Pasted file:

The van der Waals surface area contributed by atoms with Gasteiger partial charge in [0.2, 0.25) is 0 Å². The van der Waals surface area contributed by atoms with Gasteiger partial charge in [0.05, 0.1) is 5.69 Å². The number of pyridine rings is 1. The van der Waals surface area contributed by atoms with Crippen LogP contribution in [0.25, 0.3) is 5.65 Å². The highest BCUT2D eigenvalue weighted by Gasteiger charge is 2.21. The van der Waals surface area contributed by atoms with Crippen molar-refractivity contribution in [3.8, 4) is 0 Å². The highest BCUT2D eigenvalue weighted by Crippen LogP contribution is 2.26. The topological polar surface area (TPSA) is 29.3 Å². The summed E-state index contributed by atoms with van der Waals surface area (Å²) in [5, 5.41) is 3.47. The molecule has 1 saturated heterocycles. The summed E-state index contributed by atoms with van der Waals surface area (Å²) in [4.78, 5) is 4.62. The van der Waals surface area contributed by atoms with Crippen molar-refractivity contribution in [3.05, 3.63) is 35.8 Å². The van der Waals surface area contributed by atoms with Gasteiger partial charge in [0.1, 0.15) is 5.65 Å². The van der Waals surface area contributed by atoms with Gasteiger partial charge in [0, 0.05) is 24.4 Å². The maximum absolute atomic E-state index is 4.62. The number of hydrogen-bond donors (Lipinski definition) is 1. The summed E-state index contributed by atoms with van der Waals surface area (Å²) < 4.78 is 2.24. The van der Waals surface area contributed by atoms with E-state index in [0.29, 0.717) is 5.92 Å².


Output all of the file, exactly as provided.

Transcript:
The van der Waals surface area contributed by atoms with Gasteiger partial charge in [0.2, 0.25) is 0 Å². The van der Waals surface area contributed by atoms with Gasteiger partial charge in [0.05, 0.1) is 5.69 Å². The number of pyridine rings is 1. The van der Waals surface area contributed by atoms with Crippen LogP contribution in [0.25, 0.3) is 5.65 Å². The highest BCUT2D eigenvalue weighted by Gasteiger charge is 2.21. The van der Waals surface area contributed by atoms with Crippen molar-refractivity contribution in [3.8, 4) is 0 Å². The highest BCUT2D eigenvalue weighted by Crippen LogP contribution is 2.26. The topological polar surface area (TPSA) is 29.3 Å². The summed E-state index contributed by atoms with van der Waals surface area (Å²) in [5, 5.41) is 3.47. The molecule has 1 saturated heterocycles. The summed E-state index contributed by atoms with van der Waals surface area (Å²) in [4.78, 5) is 4.62. The van der Waals surface area contributed by atoms with Crippen molar-refractivity contribution in [3.05, 3.63) is 35.8 Å². The van der Waals surface area contributed by atoms with Gasteiger partial charge in [0.1, 0.15) is 5.65 Å². The van der Waals surface area contributed by atoms with Gasteiger partial charge in [0, 0.05) is 24.4 Å². The maximum absolute atomic E-state index is 4.62. The number of hydrogen-bond donors (Lipinski definition) is 1. The summed E-state index contributed by atoms with van der Waals surface area (Å²) < 4.78 is 2.24. The van der Waals surface area contributed by atoms with E-state index in [0.29, 0.717) is 5.92 Å².